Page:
[order] Passeriformes | [family] Sylviidae | [latin] Hippolais polyglotta | [UK] Melodious Warbler | [FR] Hypola´s polyglotte | [DE] Orpheussp÷tter | [ES] Zarcero Com˙n | [IT] Canapino comune | [NL] Orpheusspotvogel

Orpheusspotvogel determination

copyright: J. Rochefort

Rather small to medium-sized and rather compact warbler, with long bill, (typically) round crown, and short wings; 2nd smallest Hippolais. Closed wing-point forms , of total wing length, with primary tips not reaching end of upper tail-coverts. Plumage as Icterine Warbler (including pale variants) but typically less bright, browner-green above and richer yellow below, with less striking head pattern, only indistinct pale edges to inner flight-feathers, and dull brown legs.

Breeds mainly in riverain forest, in formerly open areas becoming overgrown with pioneering tamarisk, elm, and white poplar. Advantage is also taken of trees and bushes occurring around cultivation

Hippolais polyglotta is a widespread summer visitor to south-western Europe, which constitutes >75% of its global breeding range. Its European breeding population is very large (>1,000,000 pairs), and was stable between 1970-1990. Although most European populations increased or were stable during 1990-2000, the sizeable population in France declined, and no trend data were available for the Spanish stronghold

Chiefly adult and larval insects; fruit taken prior to migration. No detailed information. Feeds restlessly within shrubs and trees, recalling Phylloscopus warblers, carefully examining foliage to pick off insects before moving on abruptly, and darting through branches to snap up passing aerial prey. Like other Hippolais, has almost clumsy foraging action.

This species has a large range, with an estimated global Extent of Occurrence of 1,000,000-10,000,000 km▓. It has a large global population, including an estimated 2,000,000-5,900,000 individuals in Europe (BirdLife International in prep.). Global population trends have not been quantified, but the species is not believed to approach the thresholds for the population decline criterion of the IUCN Red List (i.e. declining more than 30% in ten years or three generations). For these reasons, the species is evaluated as Least Concern. [conservation status from birdlife.org]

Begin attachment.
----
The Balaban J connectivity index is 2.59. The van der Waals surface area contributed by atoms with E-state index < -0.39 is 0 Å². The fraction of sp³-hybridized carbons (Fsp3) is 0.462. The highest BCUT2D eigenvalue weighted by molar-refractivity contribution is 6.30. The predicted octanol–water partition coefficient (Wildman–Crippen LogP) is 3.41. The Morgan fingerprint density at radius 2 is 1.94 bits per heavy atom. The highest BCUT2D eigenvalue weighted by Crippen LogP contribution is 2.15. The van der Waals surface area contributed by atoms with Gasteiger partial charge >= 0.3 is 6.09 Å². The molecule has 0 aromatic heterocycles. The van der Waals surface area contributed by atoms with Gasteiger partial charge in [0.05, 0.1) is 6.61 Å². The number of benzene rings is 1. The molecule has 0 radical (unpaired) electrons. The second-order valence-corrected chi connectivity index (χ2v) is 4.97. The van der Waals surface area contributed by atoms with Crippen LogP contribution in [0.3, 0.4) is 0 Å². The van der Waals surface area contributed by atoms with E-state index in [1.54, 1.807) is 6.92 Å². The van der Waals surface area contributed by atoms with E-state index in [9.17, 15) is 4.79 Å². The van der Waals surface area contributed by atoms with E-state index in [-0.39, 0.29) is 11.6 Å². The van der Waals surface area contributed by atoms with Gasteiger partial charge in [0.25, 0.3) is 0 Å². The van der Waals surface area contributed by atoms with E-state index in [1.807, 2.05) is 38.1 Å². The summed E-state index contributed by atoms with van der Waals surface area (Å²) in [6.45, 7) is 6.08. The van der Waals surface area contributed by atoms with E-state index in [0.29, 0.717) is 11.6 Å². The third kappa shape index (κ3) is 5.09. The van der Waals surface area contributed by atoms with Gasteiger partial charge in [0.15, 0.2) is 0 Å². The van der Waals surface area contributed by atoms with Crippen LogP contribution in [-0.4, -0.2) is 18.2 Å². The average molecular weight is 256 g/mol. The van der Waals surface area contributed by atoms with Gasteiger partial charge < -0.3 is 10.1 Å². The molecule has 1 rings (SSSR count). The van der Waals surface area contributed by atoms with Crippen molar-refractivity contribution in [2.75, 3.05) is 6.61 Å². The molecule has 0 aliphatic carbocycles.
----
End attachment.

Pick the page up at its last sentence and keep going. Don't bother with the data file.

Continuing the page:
Breeds in France and Iberia from early May. Usually one brood. Nest is built in fork of branch or twigs of low tree or shrub. From 0.3-5.5 m above ground. Nest is a deep cup, often tapering down into fork, of plant stems and leaves, with plant down and spidersĹ webs, lined with hair, rootlets, and plant down, and sometimes feathers. Clutch size varies from 4-5, eggs incubated 12-14 days. Chicks fledge after 11-13 days.

Migratory, entire population wintering in West Africa. Widespread throughout woodland savanna north of rain forest, from Gambia and Sierra Leone east to Nigeria and Cameroon. Birds head mostly south-west initially (reverse in spring) to enter Africa via southern Iberia, where common and widespread at both seasons. Autumn migration begins late July. Passage in Strait of Gibraltar area from late July, mostly August to early September with stragglers continuing well into October. Spring migration begins early but is protracted, with late arrival on breeding grounds. Passage at Gibraltar late March to early June, peaking in May. In Britain and Ireland, 1958-85, 871 records, of which 94% in autumn (mainly August to mid-October), mostly in south and south-west, and 6% in spring (mainly mid-May to mid-June), mostly in south-east.